The Difference Between Partnered Moms and Single Moms

single mom

When Maria Shriver’s report about American moms came out, my initial reaction was, “this is fantastic!” The study brought to light many all-too-familiar concerns such as: finances, education, work-life-balance, and safety—things moms and most others, can relate to. What I didn’t see in the report was the difference between how married or partnered moms feel, versus single-moms. I’d venture to say there are some differences.

Take finances, for example. Finances are not just about a paycheck, but rather it includes child support, medical bills, and the ability to pay counsel fees. To add insult to injury, if the non-custodial parent doesn’t cooperate with child support, then more counsel fees are needed to fight for what’s needed—support for the care and upbringing of a child. It’s like being on a hamster wheel that won’t stop.

Another issue brought to light in the Shriver Media report was education. Yes! I think we can all admit that college costs are out-of-control. The burden of affording college tuition adds to the financial stress of mothers—particularly single-mothers. Mandated non-custodial parental participation in contributing towards college tuition costs varies state-to-state—somehow, that doesn’t seem fair, does it? A good education, a caring education, and a safe education need to be available for all children. Whether a parent chooses private or public education for their children—that education should be filled with enthusiasm for learning, caring teachers, and, be a place any child can feel safe.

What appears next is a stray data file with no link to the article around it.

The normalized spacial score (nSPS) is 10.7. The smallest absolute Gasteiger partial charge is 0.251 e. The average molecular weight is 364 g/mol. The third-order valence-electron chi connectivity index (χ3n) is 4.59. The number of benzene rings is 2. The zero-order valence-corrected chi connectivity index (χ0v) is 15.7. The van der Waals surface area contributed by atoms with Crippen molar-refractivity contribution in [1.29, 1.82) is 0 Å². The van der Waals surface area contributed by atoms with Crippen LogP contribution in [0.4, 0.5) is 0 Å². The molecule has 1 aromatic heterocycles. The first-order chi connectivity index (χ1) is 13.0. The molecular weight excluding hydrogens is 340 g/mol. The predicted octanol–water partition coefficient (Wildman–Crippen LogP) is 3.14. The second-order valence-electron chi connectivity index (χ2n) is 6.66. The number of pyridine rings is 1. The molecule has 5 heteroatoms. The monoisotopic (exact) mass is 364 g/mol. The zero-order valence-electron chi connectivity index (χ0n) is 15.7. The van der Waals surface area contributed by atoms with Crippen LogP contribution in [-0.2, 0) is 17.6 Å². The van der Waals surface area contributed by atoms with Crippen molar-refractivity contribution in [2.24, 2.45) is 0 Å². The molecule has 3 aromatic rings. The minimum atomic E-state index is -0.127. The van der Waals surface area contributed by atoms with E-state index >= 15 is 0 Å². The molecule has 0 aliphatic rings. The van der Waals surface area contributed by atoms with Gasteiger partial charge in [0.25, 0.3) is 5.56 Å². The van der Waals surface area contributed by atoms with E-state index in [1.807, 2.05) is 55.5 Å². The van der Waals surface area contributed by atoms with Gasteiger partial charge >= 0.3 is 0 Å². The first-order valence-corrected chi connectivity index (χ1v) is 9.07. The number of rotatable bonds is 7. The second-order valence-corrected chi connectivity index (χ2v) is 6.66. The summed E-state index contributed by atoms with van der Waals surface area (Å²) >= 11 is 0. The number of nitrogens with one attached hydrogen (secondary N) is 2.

Work-life-balance—it seems we don’t hear so much about this anymore—who does have a good handle on this? The report points out that full-time working moms still have the “lion’s share of household and parenting duties”—single-moms have all of them. Learning to lean on others for support and at times help, is a learned task for mothers who are used to juggling everything.

Last but not least, safety. It seems that all too often we hear about violence in school, bullying, sex-trafficking, and domestic violence. When I was little, the violence in school was a fist-fight at recess. Now, we hear of students bringing weapons to school, we hear of girls being taken and forced into sex-trafficking rings, and we hear of children witnessing violence, threats, and intimidation at home. These children need a voice.

Even though mothers have these stressors, overall they are incredibly resilient, as the Shriver report points out. They put their ‘big girl panties’ on, and deal with it. And by doing so, set a fine example of what it means to be self-sufficient, strong, courageous, compassionate, and loving. Kudos to strong, compassionate, and courageous moms everywhere!

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About Janet Belford

Janet Belford, RN, CLNC, has been a registered nurse for over 24 years, having worked in the pediatric and adult patient populations in critical care, outpatient, case management, and hospice. She is also a Certified Legal Nurse Consultant. She brings to the table a passion about patient rights, informed consent, healthcare integrity, domestic violence, patient and family education, mentoring for fellow nurses, and end-of-life care. It is part of Janet’s mission to ‘be real’ with patients and families, not shy away from ‘difficult conversations,’ and to advocate for patient rights.

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